The primary goal for this course is to promote optimal health through applied nutrition science. For fitness professionals, it’s virtually impossible to work toward this goal without considering information about nutrition and exercise together. For the typical client that we work with or train, this could include determining the appropriate food, fluids, and supplements required for various training or environmental conditions.
For most individuals, it likely means that there will be some learning toward a goal of eating to promote basic, good health, to maintain (or lose) weight, and fuel the demands of the body when exercising. Regardless of fitness or exercise goals, sound nutrition improves exercise performance for most healthy individuals, decreases recovery times from strenuous exercise, prevents exercise-associated injuries from fatigue, provides the fuel required during high-intensity training, and helps to control weight. So there is a lot to get correct with respect to clients, because their success may depend on reaching optimal health goals. If we fail to support their goals, is it a reflection of our abilities as a trainer or coach? For some it will be based on success with combining good nutrition with exercise. And we know through research that this combination can also help reduce the risk of numerous chronic diseases such as diabetes, cardiovascular disease, hypertension, obesity, osteoporosis, and some cancers.
Even more important, physicians often recommend nutrition and physical activity to treat individuals who already have these known chronic conditions and diseases.
Understanding how nutrition and exercise work together in support of optimal health is essential for health, nutrition, and fitness professionals responsible for teaching others how to maintain the benefits of good health and to reduce risks of chronic disease. Our opening lesson is therefore focused on the various guidelines and resources that trainers, coaches, nutritionists, and dietitians use to scientifically evaluate dietary intakes for their client. Taking things one step further, we then work to understand how we would determine an individual’s nutrient and energy requirements. Knowing some general guidelines will support learning that occurs in subsequent lessons. Guidelines applied when coaching active individuals, athletes, or clients are simply modifications—specific to the individual, activity, and even the environment—of these general nutrition recommendations.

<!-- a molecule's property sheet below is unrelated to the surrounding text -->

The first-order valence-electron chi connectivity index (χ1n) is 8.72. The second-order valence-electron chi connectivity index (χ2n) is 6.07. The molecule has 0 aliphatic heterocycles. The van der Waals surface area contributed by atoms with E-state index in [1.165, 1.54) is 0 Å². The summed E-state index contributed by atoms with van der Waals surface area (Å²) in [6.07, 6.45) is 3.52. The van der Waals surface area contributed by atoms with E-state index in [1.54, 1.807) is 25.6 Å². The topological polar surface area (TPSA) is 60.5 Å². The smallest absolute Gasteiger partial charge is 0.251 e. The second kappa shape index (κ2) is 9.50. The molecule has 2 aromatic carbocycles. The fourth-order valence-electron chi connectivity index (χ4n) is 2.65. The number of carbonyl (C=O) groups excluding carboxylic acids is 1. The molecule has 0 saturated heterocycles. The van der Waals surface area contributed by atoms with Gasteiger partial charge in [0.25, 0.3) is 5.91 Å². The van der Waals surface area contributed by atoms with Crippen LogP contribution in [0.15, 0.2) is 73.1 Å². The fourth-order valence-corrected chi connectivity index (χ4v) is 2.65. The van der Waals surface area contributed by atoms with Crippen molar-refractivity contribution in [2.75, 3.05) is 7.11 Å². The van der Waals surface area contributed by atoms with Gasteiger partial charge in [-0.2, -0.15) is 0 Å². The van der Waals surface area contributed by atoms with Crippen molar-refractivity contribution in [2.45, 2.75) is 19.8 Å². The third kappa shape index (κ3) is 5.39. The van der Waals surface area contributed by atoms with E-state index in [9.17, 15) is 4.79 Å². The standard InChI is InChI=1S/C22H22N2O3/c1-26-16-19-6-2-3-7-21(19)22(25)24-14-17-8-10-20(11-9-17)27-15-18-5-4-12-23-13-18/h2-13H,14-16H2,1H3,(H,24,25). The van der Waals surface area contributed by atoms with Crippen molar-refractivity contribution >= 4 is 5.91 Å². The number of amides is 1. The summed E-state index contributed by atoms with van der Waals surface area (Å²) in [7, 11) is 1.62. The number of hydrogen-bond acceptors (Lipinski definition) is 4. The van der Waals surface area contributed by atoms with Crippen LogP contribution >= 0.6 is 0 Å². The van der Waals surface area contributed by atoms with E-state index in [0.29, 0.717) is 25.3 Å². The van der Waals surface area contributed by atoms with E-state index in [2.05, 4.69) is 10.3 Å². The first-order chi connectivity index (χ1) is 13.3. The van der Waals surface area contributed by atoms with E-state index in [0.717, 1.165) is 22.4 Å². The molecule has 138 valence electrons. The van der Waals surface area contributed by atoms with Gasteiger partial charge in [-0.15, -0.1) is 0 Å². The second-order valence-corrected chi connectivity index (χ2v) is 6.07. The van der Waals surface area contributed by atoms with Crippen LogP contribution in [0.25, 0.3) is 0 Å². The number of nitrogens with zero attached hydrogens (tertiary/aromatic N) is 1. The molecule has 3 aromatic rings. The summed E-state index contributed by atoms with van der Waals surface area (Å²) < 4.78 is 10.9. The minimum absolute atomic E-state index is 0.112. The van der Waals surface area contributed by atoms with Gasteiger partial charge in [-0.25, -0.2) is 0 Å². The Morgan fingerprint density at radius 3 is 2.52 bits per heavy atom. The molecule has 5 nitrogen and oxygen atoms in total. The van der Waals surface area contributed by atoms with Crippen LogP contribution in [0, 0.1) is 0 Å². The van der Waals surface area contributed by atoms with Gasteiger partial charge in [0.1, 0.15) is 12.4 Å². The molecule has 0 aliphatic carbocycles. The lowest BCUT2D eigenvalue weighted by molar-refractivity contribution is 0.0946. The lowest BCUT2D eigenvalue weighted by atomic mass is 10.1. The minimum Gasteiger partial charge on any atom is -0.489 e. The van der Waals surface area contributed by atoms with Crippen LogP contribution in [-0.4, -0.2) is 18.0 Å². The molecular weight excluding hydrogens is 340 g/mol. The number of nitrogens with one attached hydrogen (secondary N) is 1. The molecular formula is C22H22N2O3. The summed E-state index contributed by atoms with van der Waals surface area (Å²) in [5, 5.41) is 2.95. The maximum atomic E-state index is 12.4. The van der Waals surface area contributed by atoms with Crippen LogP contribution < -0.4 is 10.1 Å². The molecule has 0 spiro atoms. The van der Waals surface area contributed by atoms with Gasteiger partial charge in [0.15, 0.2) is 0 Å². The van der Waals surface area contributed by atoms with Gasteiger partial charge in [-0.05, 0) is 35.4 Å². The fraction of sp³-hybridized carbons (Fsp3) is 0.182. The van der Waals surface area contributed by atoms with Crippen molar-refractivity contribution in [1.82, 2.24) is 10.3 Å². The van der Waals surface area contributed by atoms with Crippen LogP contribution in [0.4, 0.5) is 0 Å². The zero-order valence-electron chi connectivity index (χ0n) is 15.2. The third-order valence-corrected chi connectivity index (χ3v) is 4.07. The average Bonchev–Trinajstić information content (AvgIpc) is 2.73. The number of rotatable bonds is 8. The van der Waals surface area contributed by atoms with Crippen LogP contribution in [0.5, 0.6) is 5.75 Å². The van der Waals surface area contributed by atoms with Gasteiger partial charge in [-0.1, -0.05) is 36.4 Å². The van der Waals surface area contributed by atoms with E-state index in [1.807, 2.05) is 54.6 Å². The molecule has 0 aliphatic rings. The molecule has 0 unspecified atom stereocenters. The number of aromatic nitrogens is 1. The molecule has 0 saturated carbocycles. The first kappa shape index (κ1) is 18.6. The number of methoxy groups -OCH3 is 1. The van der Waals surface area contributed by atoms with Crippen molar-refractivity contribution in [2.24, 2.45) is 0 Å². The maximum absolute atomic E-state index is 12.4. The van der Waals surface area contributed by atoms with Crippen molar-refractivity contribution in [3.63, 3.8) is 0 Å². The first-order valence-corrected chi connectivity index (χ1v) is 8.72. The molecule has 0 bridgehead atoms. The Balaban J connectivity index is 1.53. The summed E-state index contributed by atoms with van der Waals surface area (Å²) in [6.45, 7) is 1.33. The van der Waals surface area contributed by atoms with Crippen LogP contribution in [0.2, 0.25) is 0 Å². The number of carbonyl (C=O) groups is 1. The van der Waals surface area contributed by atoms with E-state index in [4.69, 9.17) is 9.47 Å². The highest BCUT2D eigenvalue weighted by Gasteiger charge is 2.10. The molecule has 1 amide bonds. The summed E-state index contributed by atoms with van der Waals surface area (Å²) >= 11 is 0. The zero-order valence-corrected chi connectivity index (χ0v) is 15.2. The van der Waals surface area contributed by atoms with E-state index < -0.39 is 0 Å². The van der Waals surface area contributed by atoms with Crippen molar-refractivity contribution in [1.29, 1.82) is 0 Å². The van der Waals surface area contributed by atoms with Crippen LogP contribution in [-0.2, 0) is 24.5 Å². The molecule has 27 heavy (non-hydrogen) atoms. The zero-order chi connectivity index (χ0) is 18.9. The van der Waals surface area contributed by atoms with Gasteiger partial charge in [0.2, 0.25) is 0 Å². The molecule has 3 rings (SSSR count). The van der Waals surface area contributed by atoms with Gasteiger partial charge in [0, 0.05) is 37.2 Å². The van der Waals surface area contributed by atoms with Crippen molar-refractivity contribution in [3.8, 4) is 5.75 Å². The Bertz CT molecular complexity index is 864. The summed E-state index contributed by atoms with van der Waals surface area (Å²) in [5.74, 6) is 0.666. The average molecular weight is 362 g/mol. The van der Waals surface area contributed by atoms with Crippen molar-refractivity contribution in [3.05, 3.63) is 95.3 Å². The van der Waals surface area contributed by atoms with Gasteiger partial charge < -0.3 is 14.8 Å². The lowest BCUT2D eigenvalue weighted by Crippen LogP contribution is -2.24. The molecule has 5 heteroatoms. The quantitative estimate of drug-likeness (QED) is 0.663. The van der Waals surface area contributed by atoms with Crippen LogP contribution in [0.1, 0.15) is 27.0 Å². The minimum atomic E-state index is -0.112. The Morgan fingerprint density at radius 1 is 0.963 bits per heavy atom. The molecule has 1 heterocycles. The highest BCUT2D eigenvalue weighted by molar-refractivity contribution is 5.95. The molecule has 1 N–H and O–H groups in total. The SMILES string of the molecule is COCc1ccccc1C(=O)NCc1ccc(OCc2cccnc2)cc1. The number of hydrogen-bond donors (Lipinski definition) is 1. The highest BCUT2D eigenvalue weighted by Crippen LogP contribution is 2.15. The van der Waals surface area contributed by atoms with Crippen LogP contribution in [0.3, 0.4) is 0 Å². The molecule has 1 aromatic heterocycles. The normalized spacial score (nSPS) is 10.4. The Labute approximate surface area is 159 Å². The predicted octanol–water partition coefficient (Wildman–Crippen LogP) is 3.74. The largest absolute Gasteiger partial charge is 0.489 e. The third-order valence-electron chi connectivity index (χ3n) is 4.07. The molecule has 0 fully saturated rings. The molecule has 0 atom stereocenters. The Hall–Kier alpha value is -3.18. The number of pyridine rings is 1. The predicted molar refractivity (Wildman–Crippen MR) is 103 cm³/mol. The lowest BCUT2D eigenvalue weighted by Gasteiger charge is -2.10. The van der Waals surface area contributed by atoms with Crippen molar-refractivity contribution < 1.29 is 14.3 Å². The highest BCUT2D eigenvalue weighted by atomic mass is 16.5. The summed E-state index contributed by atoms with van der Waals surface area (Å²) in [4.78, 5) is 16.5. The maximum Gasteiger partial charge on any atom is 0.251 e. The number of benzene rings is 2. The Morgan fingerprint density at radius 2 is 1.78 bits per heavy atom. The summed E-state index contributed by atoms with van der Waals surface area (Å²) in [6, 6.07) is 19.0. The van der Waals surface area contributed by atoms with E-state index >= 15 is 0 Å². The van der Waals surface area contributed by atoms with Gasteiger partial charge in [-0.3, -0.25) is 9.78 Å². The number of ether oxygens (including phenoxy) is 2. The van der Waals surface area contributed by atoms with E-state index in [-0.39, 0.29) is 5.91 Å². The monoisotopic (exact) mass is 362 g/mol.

Nutrition and Exercise
Most of the research used for this – and many similar programs – has zeroed in on evaluating the role of nutrition in exercise and fitness. As you could probably guess, a lot has emerged in a relatively short period – and has resulted in changes for how teaching the science of nutrition is accomplished as well. In other words, new learners are getting the latest research and this is how our industry continues to move forward. The interest in learning nutrition beyond basics seems to be increasing significantly – and shows no sign of easing up. But doesn’t that make sense given demographics in our world today? In other words, there are more Baby Boomers among us – and this generation was the first to take a deeper interest in their health and wellness. This is also the first generation to benefit from the research done with respect to nutrition and exercise.
There is no doubt that nutrition plays a vital role in exercise performance and training. Macronutrients like carbohydrates are important for exercise performance and high-intensity training in ways that are different than carbohydrate metabolism for basic physiological function … or for the recovery from a bout of exercise. What about fluid intake? Wouldn’t it be important for us to understand the role that fluid intake and hydration play in short bursts of activity or endurance-based exercise?
There is plenty of evidence to show how athletes can benefit from the proper balance of energy, nutrient, and fluid intake. Targeting nutrition principles and variables can also help exercisers (at any level of experience) recover from strenuous physical activity. When we pair refueling with proper hydration for our client’s body, we can enable them to perform their best. In terms of recovery, if we provide advice on the nutrients needed to build and repair muscles, we enable clients to re-engage in their next bout of physical activity – ideally, with minimal adverse effects. This is especially important for athletes who participate in competitions or tournaments. In general, if your client engages in strenuous physical activity on a daily or more than daily basis, they fall into this group – for example, an ironman athlete who starts their day with a 60-minute swim workout and follows up with a long distance cycle workout in the afternoon. Between the two very different workouts, the athlete must recover.